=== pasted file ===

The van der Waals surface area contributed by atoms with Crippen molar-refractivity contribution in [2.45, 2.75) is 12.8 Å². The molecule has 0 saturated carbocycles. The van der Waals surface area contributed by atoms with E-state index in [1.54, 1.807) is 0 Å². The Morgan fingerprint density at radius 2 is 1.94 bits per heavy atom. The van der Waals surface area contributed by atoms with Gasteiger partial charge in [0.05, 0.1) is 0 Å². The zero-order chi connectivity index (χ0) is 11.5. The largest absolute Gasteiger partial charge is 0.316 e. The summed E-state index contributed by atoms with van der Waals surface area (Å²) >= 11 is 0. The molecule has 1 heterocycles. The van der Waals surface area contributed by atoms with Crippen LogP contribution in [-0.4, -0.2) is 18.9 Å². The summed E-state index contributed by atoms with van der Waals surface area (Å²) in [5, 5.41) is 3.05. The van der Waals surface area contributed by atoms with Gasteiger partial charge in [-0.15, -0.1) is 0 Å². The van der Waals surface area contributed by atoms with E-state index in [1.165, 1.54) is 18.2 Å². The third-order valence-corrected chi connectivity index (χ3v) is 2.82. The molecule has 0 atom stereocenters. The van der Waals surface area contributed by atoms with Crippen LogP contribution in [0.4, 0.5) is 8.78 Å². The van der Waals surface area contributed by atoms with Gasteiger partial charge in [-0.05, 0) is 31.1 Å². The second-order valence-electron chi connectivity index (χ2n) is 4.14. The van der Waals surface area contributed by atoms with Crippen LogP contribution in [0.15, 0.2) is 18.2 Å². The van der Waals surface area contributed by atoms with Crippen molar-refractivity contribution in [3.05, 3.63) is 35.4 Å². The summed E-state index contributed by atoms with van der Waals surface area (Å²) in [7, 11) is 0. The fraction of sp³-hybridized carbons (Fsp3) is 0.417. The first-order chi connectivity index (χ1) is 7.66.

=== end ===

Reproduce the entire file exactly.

The van der Waals surface area contributed by atoms with Crippen molar-refractivity contribution in [2.45, 2.75) is 12.8 Å². The molecule has 0 saturated carbocycles. The van der Waals surface area contributed by atoms with E-state index in [1.54, 1.807) is 0 Å². The Morgan fingerprint density at radius 2 is 1.94 bits per heavy atom. The van der Waals surface area contributed by atoms with Gasteiger partial charge in [0.05, 0.1) is 0 Å². The zero-order chi connectivity index (χ0) is 11.5. The largest absolute Gasteiger partial charge is 0.316 e. The summed E-state index contributed by atoms with van der Waals surface area (Å²) >= 11 is 0. The molecule has 1 heterocycles. The van der Waals surface area contributed by atoms with Crippen LogP contribution in [-0.4, -0.2) is 18.9 Å². The summed E-state index contributed by atoms with van der Waals surface area (Å²) in [5, 5.41) is 3.05. The van der Waals surface area contributed by atoms with Gasteiger partial charge in [-0.15, -0.1) is 0 Å². The van der Waals surface area contributed by atoms with E-state index in [1.165, 1.54) is 18.2 Å². The third-order valence-corrected chi connectivity index (χ3v) is 2.82. The molecule has 0 atom stereocenters. The van der Waals surface area contributed by atoms with Crippen LogP contribution in [0.4, 0.5) is 8.78 Å². The van der Waals surface area contributed by atoms with Gasteiger partial charge in [-0.05, 0) is 31.1 Å². The second-order valence-electron chi connectivity index (χ2n) is 4.14. The van der Waals surface area contributed by atoms with Crippen LogP contribution in [0.15, 0.2) is 18.2 Å². The van der Waals surface area contributed by atoms with Crippen molar-refractivity contribution in [3.05, 3.63) is 35.4 Å². The summed E-state index contributed by atoms with van der Waals surface area (Å²) in [7, 11) is 0. The fraction of sp³-hybridized carbons (Fsp3) is 0.417. The first-order chi connectivity index (χ1) is 7.66.